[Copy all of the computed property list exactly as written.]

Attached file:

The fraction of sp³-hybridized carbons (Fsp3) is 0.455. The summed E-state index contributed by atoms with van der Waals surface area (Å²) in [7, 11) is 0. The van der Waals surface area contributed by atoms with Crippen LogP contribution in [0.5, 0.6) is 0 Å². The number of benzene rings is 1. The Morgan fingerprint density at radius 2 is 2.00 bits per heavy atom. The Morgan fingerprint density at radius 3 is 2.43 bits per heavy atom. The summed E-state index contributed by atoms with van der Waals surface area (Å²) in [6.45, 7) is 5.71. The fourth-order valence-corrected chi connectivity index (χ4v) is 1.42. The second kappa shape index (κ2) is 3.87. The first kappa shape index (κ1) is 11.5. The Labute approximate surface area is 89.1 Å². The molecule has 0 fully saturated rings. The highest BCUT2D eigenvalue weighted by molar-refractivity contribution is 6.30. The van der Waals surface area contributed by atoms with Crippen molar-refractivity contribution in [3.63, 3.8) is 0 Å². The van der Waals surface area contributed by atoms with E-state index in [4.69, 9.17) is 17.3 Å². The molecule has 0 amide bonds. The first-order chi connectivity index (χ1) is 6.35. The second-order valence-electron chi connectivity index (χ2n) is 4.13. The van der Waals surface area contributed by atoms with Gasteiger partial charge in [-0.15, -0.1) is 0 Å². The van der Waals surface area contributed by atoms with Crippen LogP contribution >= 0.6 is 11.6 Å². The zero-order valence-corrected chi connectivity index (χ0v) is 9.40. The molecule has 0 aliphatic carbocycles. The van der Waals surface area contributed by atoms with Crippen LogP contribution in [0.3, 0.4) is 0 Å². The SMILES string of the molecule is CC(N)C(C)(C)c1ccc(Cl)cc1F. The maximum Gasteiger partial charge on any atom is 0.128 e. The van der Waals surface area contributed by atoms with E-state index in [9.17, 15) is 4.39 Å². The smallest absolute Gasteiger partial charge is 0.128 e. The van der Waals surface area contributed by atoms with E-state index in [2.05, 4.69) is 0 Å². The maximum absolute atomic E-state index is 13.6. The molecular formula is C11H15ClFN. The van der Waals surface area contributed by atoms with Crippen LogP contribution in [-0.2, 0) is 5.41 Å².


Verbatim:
The fraction of sp³-hybridized carbons (Fsp3) is 0.455. The summed E-state index contributed by atoms with van der Waals surface area (Å²) in [7, 11) is 0. The van der Waals surface area contributed by atoms with Crippen LogP contribution in [0.5, 0.6) is 0 Å². The number of benzene rings is 1. The Morgan fingerprint density at radius 2 is 2.00 bits per heavy atom. The Morgan fingerprint density at radius 3 is 2.43 bits per heavy atom. The summed E-state index contributed by atoms with van der Waals surface area (Å²) in [6.45, 7) is 5.71. The fourth-order valence-corrected chi connectivity index (χ4v) is 1.42. The second kappa shape index (κ2) is 3.87. The first kappa shape index (κ1) is 11.5. The Labute approximate surface area is 89.1 Å². The molecule has 0 fully saturated rings. The highest BCUT2D eigenvalue weighted by molar-refractivity contribution is 6.30. The van der Waals surface area contributed by atoms with Crippen molar-refractivity contribution in [3.63, 3.8) is 0 Å². The van der Waals surface area contributed by atoms with E-state index in [4.69, 9.17) is 17.3 Å². The molecule has 0 amide bonds. The first-order chi connectivity index (χ1) is 6.35. The second-order valence-electron chi connectivity index (χ2n) is 4.13. The van der Waals surface area contributed by atoms with Gasteiger partial charge in [-0.15, -0.1) is 0 Å². The van der Waals surface area contributed by atoms with Crippen LogP contribution >= 0.6 is 11.6 Å². The zero-order valence-corrected chi connectivity index (χ0v) is 9.40. The molecule has 0 aliphatic carbocycles. The van der Waals surface area contributed by atoms with Crippen LogP contribution in [0.3, 0.4) is 0 Å². The SMILES string of the molecule is CC(N)C(C)(C)c1ccc(Cl)cc1F. The maximum Gasteiger partial charge on any atom is 0.128 e. The van der Waals surface area contributed by atoms with E-state index in [9.17, 15) is 4.39 Å². The smallest absolute Gasteiger partial charge is 0.128 e. The van der Waals surface area contributed by atoms with E-state index in [2.05, 4.69) is 0 Å². The maximum absolute atomic E-state index is 13.6. The molecular formula is C11H15ClFN. The van der Waals surface area contributed by atoms with Crippen LogP contribution in [-0.2, 0) is 5.41 Å².